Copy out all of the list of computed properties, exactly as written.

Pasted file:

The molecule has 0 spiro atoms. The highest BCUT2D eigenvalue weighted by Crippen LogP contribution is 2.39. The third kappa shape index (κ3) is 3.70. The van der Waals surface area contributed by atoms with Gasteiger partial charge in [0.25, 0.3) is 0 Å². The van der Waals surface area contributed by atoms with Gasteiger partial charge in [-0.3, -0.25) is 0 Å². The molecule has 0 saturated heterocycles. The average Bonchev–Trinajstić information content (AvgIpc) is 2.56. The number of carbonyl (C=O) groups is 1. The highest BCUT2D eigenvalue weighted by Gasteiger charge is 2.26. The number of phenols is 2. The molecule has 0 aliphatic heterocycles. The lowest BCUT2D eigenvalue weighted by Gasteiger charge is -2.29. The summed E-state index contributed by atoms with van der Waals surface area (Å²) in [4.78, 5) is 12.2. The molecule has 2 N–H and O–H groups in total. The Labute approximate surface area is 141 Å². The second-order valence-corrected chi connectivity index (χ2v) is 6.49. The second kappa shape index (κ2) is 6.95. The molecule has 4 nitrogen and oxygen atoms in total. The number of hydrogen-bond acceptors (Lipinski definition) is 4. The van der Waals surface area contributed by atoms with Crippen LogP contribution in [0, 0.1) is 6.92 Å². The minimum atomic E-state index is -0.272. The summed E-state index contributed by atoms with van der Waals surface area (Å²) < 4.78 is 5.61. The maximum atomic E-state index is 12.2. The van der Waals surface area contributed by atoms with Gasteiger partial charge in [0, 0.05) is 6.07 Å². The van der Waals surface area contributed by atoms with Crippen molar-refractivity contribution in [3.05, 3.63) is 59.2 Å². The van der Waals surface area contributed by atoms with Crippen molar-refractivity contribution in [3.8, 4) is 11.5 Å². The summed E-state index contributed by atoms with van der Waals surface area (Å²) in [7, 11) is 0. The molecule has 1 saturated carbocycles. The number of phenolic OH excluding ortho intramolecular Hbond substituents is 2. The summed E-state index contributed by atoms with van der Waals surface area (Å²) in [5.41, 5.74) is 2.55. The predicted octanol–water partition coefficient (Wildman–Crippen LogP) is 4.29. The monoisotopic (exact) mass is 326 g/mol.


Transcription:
The molecule has 0 spiro atoms. The highest BCUT2D eigenvalue weighted by Crippen LogP contribution is 2.39. The third kappa shape index (κ3) is 3.70. The van der Waals surface area contributed by atoms with Gasteiger partial charge in [0.25, 0.3) is 0 Å². The van der Waals surface area contributed by atoms with Gasteiger partial charge in [-0.3, -0.25) is 0 Å². The molecule has 0 saturated heterocycles. The average Bonchev–Trinajstić information content (AvgIpc) is 2.56. The number of carbonyl (C=O) groups is 1. The highest BCUT2D eigenvalue weighted by Gasteiger charge is 2.26. The number of phenols is 2. The molecule has 0 aliphatic heterocycles. The lowest BCUT2D eigenvalue weighted by Gasteiger charge is -2.29. The summed E-state index contributed by atoms with van der Waals surface area (Å²) in [4.78, 5) is 12.2. The molecule has 2 N–H and O–H groups in total. The Labute approximate surface area is 141 Å². The second-order valence-corrected chi connectivity index (χ2v) is 6.49. The second kappa shape index (κ2) is 6.95. The molecule has 4 nitrogen and oxygen atoms in total. The number of hydrogen-bond acceptors (Lipinski definition) is 4. The van der Waals surface area contributed by atoms with Crippen LogP contribution in [0, 0.1) is 6.92 Å². The minimum atomic E-state index is -0.272. The summed E-state index contributed by atoms with van der Waals surface area (Å²) < 4.78 is 5.61. The maximum atomic E-state index is 12.2. The van der Waals surface area contributed by atoms with Gasteiger partial charge in [0, 0.05) is 6.07 Å². The van der Waals surface area contributed by atoms with Crippen molar-refractivity contribution in [3.05, 3.63) is 59.2 Å². The van der Waals surface area contributed by atoms with Crippen molar-refractivity contribution in [3.8, 4) is 11.5 Å². The summed E-state index contributed by atoms with van der Waals surface area (Å²) in [7, 11) is 0. The molecule has 1 saturated carbocycles. The number of phenolic OH excluding ortho intramolecular Hbond substituents is 2. The summed E-state index contributed by atoms with van der Waals surface area (Å²) in [5.41, 5.74) is 2.55. The predicted octanol–water partition coefficient (Wildman–Crippen LogP) is 4.29. The monoisotopic (exact) mass is 326 g/mol.